Some doctors will almost certainly still try to use this study to justify NPO, I suppose based on the lack of a recommendation to require eating, or that the measured results (which did not include maternal satisfaction, btw) were no different whether the women were assigned to eating or starving, so, “since it doesn’t make any difference,” why not continue restricting food and beverages? Um, sorry, BZZZZ wrong answer! It is the intervention which requires justification, not what is otherwise natural (eating when hungry, drinking when thirsty). You first have to prove that intervention is better than not intervening — that there is overriding benefit from the intervention. And if anyone disagrees with these results, then what they need to help fund a large, well-designed study that is somehow better than the studies already done, to prove a benefit to NPO, not just “a lack of harm.” Until there is proof that NPO is beneficial, or that eating and drinking as desired is harmful, then doctors have no evidence to restrict food or beverages from laboring women.


9 Responses

  1. I’m always very confused by this, why would a woman follow this order? It has to be the easiest one to ignore without being called on it by the doctor/nurse. (nurse leaves room, laboring woman turns to husband ‘I’m thristy, would you get me a drink?’, husband hands wife ‘his’ drink, woman drinks to satisfaction, doctor/nurse none the wiser…same thing with food) I’m truly puzzled by it, what do women think the hospital is going to do? Stick a endoscope down their throats to check for food/drink and pump their stomach in the middle of labor? I’ve asked people before, what if the woman just ignores this? and never gotten an answer. This seems so simple, they can’t keep you from eating/drinking, so why bother listening/obeying if you disagree? (although obviously I think its stupid that they continue to tell you not to eat/drink)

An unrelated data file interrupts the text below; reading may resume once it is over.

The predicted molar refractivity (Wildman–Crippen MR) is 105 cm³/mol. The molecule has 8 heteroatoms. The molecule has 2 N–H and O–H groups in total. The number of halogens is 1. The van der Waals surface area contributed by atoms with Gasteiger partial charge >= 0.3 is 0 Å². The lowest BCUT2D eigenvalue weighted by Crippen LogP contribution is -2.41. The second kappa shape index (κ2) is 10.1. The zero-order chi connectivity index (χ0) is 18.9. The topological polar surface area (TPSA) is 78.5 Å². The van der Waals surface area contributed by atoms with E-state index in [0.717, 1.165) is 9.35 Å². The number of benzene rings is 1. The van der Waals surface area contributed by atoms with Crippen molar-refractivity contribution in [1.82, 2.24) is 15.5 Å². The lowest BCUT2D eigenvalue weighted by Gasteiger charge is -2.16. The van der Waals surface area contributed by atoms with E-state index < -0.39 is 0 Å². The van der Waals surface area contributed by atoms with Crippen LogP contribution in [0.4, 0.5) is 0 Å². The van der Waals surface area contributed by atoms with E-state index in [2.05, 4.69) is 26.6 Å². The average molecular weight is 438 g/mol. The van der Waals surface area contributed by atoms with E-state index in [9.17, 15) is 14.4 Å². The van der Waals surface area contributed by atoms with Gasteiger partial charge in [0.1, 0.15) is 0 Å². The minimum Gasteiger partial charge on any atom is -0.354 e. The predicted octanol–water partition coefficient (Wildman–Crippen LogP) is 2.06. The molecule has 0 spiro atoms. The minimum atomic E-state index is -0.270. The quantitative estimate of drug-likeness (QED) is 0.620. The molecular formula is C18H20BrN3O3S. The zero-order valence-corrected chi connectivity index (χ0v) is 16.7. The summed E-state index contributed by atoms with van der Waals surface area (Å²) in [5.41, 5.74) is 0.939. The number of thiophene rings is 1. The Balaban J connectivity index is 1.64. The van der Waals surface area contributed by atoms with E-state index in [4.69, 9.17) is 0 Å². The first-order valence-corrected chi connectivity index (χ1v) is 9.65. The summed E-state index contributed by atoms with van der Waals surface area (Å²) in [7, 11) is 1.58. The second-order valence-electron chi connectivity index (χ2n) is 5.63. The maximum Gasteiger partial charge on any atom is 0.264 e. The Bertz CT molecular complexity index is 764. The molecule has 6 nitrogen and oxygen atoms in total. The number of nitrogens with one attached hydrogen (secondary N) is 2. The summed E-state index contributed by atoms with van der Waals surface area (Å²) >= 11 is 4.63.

• I know — it always puzzles me a bit too. Part of the problem, I think, is the whole “authority” complex — doctor and/or nurses say it’s forbidden, and we want to be good, obedient and compliant, so we follow orders. Or they don’t want to make waves, or risk having the nurse turn into Attila the Hun or something. Or they think that there is a real risk or danger (as opposed to 0.000006%), and they want to “be safe.” And if husbands buy into that (and most guys *are* protective of their wives, and want to do their part to keep them safe), then they will step into protector-role and remind their hungry or thirsty wives that it’s not good/allowed/safe for them to have anything. *And* a guy would look like a lout if he eats in front of his starving wife who is not allowed food, so he would likely raise a few eyebrows for bringing food into the room “just for him.”

      There are some nurses who have a “don’t ask, don’t tell” attitude, or even hint that the women should eat if they’re hungry — saying things like, “It’s hospital policy for you not to eat anything… but what I don’t see, I can’t stop” {wink-wink}. And it’s not uncommon in birth-junkie type sources to give tips on how to appear compliant with NPO while still having sustenance: freeze juice in cubes and pretend it’s ice, making sure the cup has a lid on it so the nurse is none the wiser, packing food like granola bars in your luggage, etc. Still, it’s irritating to have to sneak around like a child, especially as we know now that there is no evidence for it.